Thursday afternoon at approximately 6:00 pm, the main building at the Sperry Chalet was lost to the Sprague Fire.

Firefighters hose down the roof of the Sperry Chalet in an unsuccessful effort to defend it from the Sprague Fire. 8-31-17

A highly skilled group of firefighters were staged at the Sperry Chalet over the last week. Those firefighters had an extensive hose lay, sprinkler, and pump system installed to protect all of the structures associated with the Chalet. The high winds experienced Thursday afternoon pushed the fire to the north and east. The firefighters were supported by 4 helicopters and made a valiant stand to save the structure. They were unsuccessful in saving the main Sperry Chalet. The firefighters remain on site, ARE SAFE, and are actively engaged in protecting the remaining structures.

The Sprague Fire perimeter is now estimated at 4,646 acres after a second Red Flag Warning day. An infrared flight on Thursday night reported a growth of 2,549 acres, more than doubling from Thursday.The majority of fire growth was to the north and east. Firefighters are bracing for another critical fire day based on the predicted weather.

The Going-to-the-Sun Road remains open. The Avalanche Lake Trail and Lake Area is closed due to fire activity. The Sprague, Snyder, and Lincoln Creek drainages and associated trails, from Lake McDonald Trailhead on the west and Gunsight Pass on the east, are also closed to all use. Click HERE for trail, road, and campground information.

Lake McDonald Lodge is closed for the season, and other concessions operations are adjusting services in the Lake McDonald Lodge area. The Glacier Swan Mountain Outfitters will continue to guide horseback rides out of their Lake McDonald corral, and Glacier Boat Company will continue to offer boat tours on Lake McDonald, with some schedule changes to accommodate concerns about localized poor air quality during mornings and evenings.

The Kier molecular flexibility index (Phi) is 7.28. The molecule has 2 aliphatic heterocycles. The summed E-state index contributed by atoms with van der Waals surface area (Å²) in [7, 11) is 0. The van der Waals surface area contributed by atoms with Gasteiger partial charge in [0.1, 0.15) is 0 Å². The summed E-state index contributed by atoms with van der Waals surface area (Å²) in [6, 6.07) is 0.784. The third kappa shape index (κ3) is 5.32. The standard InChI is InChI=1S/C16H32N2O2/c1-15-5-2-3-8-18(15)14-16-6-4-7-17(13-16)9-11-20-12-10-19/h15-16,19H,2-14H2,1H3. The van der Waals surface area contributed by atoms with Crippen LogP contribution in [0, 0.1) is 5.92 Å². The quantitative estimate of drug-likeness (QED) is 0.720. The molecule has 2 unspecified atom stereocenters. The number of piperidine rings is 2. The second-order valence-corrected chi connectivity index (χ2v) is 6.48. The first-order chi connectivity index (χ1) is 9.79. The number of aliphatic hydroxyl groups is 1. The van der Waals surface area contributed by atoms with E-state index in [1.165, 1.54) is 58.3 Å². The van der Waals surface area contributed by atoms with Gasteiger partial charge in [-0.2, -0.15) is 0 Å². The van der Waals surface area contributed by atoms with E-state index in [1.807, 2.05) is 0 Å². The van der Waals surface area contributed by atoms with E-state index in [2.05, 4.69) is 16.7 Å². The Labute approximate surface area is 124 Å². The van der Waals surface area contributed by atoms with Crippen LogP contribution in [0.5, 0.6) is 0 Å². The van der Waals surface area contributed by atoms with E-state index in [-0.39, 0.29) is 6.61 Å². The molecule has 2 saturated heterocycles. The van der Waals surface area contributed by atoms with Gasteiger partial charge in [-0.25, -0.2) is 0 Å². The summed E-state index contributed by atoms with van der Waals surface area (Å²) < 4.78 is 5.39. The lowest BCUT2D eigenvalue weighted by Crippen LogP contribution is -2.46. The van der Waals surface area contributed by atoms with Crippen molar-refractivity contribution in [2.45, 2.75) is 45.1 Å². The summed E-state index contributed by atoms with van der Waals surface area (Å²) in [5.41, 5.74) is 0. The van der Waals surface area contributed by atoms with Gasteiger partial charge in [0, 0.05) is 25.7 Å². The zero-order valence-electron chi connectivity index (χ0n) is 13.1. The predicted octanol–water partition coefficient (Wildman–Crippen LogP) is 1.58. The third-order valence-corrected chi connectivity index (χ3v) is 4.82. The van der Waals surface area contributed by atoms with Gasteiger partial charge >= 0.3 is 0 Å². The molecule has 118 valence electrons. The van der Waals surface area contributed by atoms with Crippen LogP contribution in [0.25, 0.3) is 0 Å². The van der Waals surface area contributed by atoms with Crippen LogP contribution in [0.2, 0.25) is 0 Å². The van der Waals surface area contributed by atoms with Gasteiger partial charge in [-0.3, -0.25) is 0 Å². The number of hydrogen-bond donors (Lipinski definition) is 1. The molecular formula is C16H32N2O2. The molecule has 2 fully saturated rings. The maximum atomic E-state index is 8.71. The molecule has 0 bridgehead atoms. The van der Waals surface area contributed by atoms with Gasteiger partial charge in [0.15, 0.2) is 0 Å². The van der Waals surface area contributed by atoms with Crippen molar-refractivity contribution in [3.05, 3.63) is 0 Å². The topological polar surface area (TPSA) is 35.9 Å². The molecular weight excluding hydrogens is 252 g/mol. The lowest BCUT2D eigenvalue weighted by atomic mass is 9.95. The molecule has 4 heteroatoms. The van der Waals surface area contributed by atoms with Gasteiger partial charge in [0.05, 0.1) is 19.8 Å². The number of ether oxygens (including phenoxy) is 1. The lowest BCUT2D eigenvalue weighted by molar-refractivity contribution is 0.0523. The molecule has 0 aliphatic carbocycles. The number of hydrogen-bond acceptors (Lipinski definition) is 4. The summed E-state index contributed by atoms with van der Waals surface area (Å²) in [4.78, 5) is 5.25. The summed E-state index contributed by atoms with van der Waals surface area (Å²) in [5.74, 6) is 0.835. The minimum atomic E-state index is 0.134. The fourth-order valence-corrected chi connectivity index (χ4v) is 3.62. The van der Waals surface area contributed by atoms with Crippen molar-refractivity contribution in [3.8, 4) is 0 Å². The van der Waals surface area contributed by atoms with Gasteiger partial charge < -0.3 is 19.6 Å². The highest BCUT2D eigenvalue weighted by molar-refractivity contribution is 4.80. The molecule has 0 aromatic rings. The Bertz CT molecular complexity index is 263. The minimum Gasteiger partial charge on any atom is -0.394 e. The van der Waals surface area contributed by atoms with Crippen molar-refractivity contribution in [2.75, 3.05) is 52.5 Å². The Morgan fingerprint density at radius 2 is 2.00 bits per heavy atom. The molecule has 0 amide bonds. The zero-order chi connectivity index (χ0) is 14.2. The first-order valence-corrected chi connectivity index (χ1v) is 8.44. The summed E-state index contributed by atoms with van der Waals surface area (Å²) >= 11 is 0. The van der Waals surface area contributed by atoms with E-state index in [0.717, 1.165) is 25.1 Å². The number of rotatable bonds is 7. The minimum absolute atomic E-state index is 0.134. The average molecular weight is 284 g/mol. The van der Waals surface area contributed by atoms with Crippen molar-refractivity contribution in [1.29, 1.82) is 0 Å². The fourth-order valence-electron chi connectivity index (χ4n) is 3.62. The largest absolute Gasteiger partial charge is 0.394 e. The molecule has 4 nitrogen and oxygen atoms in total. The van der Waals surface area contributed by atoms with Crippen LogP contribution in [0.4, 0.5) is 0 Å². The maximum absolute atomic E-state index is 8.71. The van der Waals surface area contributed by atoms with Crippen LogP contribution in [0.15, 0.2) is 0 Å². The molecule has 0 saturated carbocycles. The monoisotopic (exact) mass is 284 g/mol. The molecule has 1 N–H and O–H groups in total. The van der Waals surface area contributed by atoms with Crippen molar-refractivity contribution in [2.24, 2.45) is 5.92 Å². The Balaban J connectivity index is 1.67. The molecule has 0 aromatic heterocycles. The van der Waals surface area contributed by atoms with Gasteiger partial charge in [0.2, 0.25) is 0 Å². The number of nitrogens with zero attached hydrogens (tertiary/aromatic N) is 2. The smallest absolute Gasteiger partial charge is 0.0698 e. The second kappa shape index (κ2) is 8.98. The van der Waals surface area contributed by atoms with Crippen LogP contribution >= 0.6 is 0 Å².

Fire managers are working to protect values at risk and evaluating structure protection needs. The fire is now very close to the Mt. Brown Lookout which is a priority value at risk. Other threatened values include backcountry cabins and campgrounds, structures in the Lake McDonald area, and trail infrastructure such as footbridges.

Smoke will continue to settle into low-lying areas when air temperatures cool at night and in the early morning hours. If you encounter smoke while driving, slow down, turn on your headlights, and watch out for people and wildlife. Montana Wildfire Smoke Updates are available HERE. If it’s smoky in one area of the park, there are often other areas of the park with better visibility. Smoke conditions vary in intensity, location and duration with fire activity. You can monitor current conditions on the Park’s webcams HERE.